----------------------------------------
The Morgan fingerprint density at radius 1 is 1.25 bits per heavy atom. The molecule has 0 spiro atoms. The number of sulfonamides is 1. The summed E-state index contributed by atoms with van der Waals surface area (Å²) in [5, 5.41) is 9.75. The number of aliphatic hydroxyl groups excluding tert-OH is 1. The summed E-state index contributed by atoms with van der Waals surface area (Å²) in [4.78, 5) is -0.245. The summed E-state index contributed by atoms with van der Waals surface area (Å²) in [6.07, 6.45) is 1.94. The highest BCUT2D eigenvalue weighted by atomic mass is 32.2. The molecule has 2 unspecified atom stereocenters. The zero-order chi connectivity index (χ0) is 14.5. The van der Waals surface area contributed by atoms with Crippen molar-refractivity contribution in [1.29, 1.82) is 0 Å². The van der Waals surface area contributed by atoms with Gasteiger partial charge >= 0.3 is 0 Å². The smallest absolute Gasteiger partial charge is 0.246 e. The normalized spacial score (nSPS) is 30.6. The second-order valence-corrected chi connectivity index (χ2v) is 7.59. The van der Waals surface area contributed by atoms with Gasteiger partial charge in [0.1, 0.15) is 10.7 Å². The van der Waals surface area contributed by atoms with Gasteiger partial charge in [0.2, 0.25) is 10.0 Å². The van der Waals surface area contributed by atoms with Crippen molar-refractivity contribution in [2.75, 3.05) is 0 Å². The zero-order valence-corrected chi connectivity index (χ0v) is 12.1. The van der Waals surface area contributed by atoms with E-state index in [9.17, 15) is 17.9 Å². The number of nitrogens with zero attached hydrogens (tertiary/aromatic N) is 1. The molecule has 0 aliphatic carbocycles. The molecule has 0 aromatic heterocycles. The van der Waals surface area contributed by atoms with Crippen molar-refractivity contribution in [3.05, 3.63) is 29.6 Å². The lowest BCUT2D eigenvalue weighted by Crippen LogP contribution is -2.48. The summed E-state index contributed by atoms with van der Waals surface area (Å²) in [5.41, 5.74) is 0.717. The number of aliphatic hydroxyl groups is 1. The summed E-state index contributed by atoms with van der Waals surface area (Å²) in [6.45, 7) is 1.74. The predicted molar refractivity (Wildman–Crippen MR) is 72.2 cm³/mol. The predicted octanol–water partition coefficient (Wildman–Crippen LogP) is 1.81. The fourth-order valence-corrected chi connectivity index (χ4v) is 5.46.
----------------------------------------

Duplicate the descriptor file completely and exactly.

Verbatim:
The Morgan fingerprint density at radius 1 is 1.25 bits per heavy atom. The molecule has 0 spiro atoms. The number of sulfonamides is 1. The summed E-state index contributed by atoms with van der Waals surface area (Å²) in [5, 5.41) is 9.75. The number of aliphatic hydroxyl groups excluding tert-OH is 1. The summed E-state index contributed by atoms with van der Waals surface area (Å²) in [4.78, 5) is -0.245. The summed E-state index contributed by atoms with van der Waals surface area (Å²) in [6.07, 6.45) is 1.94. The highest BCUT2D eigenvalue weighted by atomic mass is 32.2. The molecule has 2 unspecified atom stereocenters. The zero-order chi connectivity index (χ0) is 14.5. The van der Waals surface area contributed by atoms with Crippen molar-refractivity contribution in [1.29, 1.82) is 0 Å². The van der Waals surface area contributed by atoms with Gasteiger partial charge >= 0.3 is 0 Å². The smallest absolute Gasteiger partial charge is 0.246 e. The normalized spacial score (nSPS) is 30.6. The second-order valence-corrected chi connectivity index (χ2v) is 7.59. The van der Waals surface area contributed by atoms with Gasteiger partial charge in [0.1, 0.15) is 10.7 Å². The van der Waals surface area contributed by atoms with Gasteiger partial charge in [0.2, 0.25) is 10.0 Å². The van der Waals surface area contributed by atoms with Crippen molar-refractivity contribution in [2.75, 3.05) is 0 Å². The zero-order valence-corrected chi connectivity index (χ0v) is 12.1. The van der Waals surface area contributed by atoms with E-state index in [9.17, 15) is 17.9 Å². The number of nitrogens with zero attached hydrogens (tertiary/aromatic N) is 1. The molecule has 0 aliphatic carbocycles. The molecule has 0 aromatic heterocycles. The van der Waals surface area contributed by atoms with Crippen molar-refractivity contribution in [3.05, 3.63) is 29.6 Å². The lowest BCUT2D eigenvalue weighted by Crippen LogP contribution is -2.48. The summed E-state index contributed by atoms with van der Waals surface area (Å²) in [5.41, 5.74) is 0.717. The number of aliphatic hydroxyl groups is 1. The summed E-state index contributed by atoms with van der Waals surface area (Å²) in [6.45, 7) is 1.74. The predicted molar refractivity (Wildman–Crippen MR) is 72.2 cm³/mol. The predicted octanol–water partition coefficient (Wildman–Crippen LogP) is 1.81. The fourth-order valence-corrected chi connectivity index (χ4v) is 5.46.